"Directors in whom are vested the right and duty of deciding where the company's interests lie and how they are to be served may be concerned with a wide range of practical considerations, and their judgment, if exercised in good faith and not for irrelevant purposes is not open to review in the courts."

[72] Moreover, it would be wrong to suggest that in cases beyond directors and boards courts never make allowance for the difficulty involved in the making of judgments. Even in applying common law standards to members of a profession courts recognise the special position of an error of judgment. For example, in Saif Ali v Sydney Mitchell & Co [1978] 3 All ER 1033 at 1043, [1980] AC 198 at 220 Lord Diplock said:

"No matter what profession it may be, the common law does not impose on those who practise it any liability for damage resulting from what in the result turns out to have been errors of judgment, unless the error was such as no reasonably well informed and competent member of the profession could have made."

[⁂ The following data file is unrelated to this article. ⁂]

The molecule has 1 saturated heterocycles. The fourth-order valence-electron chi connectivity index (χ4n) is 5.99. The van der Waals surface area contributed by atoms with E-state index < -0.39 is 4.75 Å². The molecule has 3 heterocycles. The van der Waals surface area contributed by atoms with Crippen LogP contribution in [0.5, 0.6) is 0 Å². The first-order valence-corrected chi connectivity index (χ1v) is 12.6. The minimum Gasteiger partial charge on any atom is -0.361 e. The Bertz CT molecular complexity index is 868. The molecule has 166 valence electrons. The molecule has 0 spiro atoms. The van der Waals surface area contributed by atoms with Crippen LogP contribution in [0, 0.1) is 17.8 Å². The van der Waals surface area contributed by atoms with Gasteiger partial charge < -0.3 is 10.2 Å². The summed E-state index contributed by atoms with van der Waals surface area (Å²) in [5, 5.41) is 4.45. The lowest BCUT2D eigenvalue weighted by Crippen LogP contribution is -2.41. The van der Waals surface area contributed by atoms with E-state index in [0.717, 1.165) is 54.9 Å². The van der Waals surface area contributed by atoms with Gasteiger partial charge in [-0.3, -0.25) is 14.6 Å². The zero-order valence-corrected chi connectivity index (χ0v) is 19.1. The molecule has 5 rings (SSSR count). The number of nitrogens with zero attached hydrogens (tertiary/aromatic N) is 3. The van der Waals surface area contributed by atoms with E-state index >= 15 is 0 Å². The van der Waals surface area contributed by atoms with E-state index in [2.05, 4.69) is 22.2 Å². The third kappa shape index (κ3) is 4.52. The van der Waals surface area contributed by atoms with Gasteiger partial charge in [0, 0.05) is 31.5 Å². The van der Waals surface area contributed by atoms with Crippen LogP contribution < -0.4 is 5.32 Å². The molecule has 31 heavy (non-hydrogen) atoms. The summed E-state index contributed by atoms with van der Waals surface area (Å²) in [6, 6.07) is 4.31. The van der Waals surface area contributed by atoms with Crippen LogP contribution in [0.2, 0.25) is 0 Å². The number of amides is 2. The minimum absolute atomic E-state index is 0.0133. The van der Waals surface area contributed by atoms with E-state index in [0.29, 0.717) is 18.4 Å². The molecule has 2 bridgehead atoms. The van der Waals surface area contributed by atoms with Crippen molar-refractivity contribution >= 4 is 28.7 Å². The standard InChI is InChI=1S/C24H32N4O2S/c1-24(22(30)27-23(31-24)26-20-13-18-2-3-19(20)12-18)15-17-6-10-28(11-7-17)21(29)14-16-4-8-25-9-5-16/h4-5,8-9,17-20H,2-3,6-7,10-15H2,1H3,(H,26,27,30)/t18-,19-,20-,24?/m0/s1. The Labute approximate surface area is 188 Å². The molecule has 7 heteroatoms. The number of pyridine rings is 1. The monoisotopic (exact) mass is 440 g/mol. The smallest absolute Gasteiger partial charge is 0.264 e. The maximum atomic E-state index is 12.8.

There is another example in the field of trusts. It was said in Bartlett v Barclays Bank Trust Co Ltd. [1980] Ch 515, [1980] 1 All ER 139, No 2 [1980] 2 All ER 92:

"Nor must the court be astute to fix liability on a trustee who has committed no more than an error of judgment, from which no business man, however prudent, can expect to be immune."

[73] However, there are in the view of the Committee, special reasons why there should be explicit reference in the Companies Act to something in the nature of a business judgment rule.

Since matters of judgment come up for consideration by courts in many contexts not limited to business, it may be asked as to what is so special about companies legislation and the conduct it regulates that demands a specific legislative statement about the review of business judgments.

The Committee thinks that there are good reasons for the legislation to recognise business judgments made in companies. Those reasons lie in the nature of business enterprise and in the raison d'etre for limited companies.

[74] The review of business judgments needs to be considered in the light of the following arguments:

(i) there is a continuing social need for the encouragement of new business enterprises;

(ii) those new enterprises can include enterprises carrying business risks which only a small minority of the general community would be prepared to accept; and